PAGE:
What we’re fighting for

The normal sequence of events following getting married under the chuppah does not include being stationed on the Lebanese border and firing at Hezbollah positions. 

After all, as the childhood saying goes, “First came love, then came marriage, then came the baby in a baby carriage.” And while that third step is certainly a goal for me and my new wife, there’s quite a lot that needs to be done beforehand.

Chief among them is winning this war. That’s why when it was announced in my shul that there was a terrorist attack in Israel the morning of Simchat Torah on Oct. 7, I knew that my personal plans were going to have to be put on the backburner for a while.

Instead of beginning my second year at The Jerusalem College of Technology (JCT), where I’m studying computer science, I spent the beginning of the Jewish New Year in the IDF reserves. While I previously served in the Givati Brigade after enrolling in the army’s Hesder Yeshiva program, I wasn’t considered an official reserve soldier — my name didn’t appear on any list, and I knew if I wanted to serve, I’d have to make it happen for myself.

First, I followed my Givati friends to the Jordanian border where the situation on the ground was relatively peaceful. After a week of trying to be useful, the IDF sent me back home saying I wasn’t needed. I spent a week at home, then got a call from a friend serving in an artillery unit up north who needed men. I was completely inexperienced in artillery but if they needed help, I knew what I had to do.

My fiancée and I got engaged a month before this new topsy-turvy reality. I can’t say that celebrating our engagement while Israel was fighting for its survival is how I envisioned our engagement period, but if events post-Oct. 7 taught us anything, it’s that many things in life are beyond our control.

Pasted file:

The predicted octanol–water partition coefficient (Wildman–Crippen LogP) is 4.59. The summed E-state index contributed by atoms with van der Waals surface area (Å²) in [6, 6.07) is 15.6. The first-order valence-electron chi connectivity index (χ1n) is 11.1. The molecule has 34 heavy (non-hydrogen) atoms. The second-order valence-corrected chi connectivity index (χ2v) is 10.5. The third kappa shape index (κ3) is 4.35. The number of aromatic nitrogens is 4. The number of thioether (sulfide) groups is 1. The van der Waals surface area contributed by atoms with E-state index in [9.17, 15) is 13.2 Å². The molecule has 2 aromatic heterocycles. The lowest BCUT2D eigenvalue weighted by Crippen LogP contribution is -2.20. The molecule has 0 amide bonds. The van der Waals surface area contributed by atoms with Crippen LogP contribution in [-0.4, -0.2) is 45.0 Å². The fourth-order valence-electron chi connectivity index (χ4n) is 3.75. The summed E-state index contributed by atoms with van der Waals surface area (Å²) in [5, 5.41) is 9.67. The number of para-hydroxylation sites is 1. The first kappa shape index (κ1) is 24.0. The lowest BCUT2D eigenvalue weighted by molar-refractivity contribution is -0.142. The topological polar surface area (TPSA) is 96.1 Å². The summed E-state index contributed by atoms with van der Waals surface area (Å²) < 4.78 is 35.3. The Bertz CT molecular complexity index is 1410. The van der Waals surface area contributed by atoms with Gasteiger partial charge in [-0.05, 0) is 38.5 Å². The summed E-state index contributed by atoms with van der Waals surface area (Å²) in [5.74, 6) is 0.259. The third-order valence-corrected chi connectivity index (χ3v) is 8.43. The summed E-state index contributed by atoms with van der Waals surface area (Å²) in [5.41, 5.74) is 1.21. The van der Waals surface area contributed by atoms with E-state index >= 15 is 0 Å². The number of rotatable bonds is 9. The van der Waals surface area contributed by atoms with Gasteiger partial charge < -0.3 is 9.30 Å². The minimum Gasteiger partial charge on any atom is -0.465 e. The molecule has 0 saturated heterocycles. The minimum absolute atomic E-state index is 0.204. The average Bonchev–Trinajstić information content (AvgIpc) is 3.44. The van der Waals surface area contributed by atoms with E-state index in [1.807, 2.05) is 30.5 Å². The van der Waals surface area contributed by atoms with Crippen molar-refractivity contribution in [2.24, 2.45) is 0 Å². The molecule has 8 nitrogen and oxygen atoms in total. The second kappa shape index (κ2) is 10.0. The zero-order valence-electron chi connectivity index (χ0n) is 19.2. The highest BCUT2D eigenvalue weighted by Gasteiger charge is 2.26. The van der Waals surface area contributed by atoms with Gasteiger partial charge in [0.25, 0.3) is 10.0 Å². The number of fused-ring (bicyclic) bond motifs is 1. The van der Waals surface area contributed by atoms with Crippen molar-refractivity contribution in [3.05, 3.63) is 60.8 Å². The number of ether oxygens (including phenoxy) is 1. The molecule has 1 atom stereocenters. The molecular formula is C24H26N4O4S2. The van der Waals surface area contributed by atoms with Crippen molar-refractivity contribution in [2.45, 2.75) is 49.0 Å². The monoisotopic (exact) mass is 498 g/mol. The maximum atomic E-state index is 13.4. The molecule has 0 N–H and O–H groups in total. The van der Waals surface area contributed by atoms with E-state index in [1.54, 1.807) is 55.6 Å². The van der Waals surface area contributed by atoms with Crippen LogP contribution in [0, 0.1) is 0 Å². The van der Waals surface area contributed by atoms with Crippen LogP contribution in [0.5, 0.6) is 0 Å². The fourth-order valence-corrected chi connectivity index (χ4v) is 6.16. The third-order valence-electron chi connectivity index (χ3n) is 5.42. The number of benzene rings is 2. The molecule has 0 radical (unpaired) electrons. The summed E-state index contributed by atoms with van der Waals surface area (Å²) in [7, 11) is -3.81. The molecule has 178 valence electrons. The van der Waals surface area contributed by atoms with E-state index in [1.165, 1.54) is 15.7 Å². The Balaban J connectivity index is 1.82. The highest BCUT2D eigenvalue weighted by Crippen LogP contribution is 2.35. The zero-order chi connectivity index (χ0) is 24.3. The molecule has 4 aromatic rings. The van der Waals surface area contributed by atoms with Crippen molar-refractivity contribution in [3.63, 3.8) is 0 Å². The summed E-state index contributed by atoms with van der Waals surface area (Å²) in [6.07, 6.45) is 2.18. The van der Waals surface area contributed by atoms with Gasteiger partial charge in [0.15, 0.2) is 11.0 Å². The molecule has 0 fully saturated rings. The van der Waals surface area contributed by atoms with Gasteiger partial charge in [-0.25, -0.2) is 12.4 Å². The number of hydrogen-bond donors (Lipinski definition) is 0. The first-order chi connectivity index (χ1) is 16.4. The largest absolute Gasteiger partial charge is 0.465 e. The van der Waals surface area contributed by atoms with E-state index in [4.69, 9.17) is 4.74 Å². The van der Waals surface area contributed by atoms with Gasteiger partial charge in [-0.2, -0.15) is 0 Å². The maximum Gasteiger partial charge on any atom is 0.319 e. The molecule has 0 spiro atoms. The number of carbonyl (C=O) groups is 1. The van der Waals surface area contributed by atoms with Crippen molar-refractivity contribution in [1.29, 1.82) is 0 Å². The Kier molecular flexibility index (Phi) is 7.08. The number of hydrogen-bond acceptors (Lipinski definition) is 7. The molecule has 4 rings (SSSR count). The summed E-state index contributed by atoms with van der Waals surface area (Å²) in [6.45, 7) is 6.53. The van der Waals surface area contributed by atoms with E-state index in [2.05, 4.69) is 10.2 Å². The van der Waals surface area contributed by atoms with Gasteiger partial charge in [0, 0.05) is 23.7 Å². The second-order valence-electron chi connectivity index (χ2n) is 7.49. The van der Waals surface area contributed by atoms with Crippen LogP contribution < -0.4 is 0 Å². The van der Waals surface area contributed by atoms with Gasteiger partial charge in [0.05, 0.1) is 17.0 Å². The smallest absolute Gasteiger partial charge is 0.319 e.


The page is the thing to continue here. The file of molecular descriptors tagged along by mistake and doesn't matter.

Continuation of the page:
In between fighting, I did manage to get permission to go back to Los Angeles — where my wife and I are from — and get married in front of our beloved friends and family. Being in LA was a brief mental reprieve, but we both always knew that we’d go back to Israel no matter what awaits us there.

When coming back to Israel, I resumed my reserve service only to encounter another lifestyle adjustment as JCT began its long-delayed school year. Welcoming hundreds of students who just came back from the front lines could not have been an easy task, and yet, every instructor I’ve had has made it clear that our mental health is their number one priority. Professors have been accommodating with deadlines, scholarships for those who saw combat were given and we were greeted by a community who were grateful and understanding of what we’ve been through.

While I’m appreciative, I’m not surprised. This is exactly why I made Aliyah. I wanted to live freely as a Jew, where no aspect of day-to-day life would seem like an anomaly.

Davening in the middle of the street? Normal.

Dropping everything to serve your country? Normal.

A nationwide effort to integrate those soldiers back into everyday life? Normal.

Los Angeles, like Israel, is beautiful. The palm trees and majestic sunsets can be intoxicating. But I felt a certain emptiness being there, whereas in Israel every day I feel closer to Hashem and fellow Jews, because no matter your level of observance, we all collectively understand what’s at stake. It’s what we’re fighting for. 

About the Author
Daniel Frolich is a computer science student at The Jerusalem College of Technology and just completed his reserve service in the IDF.
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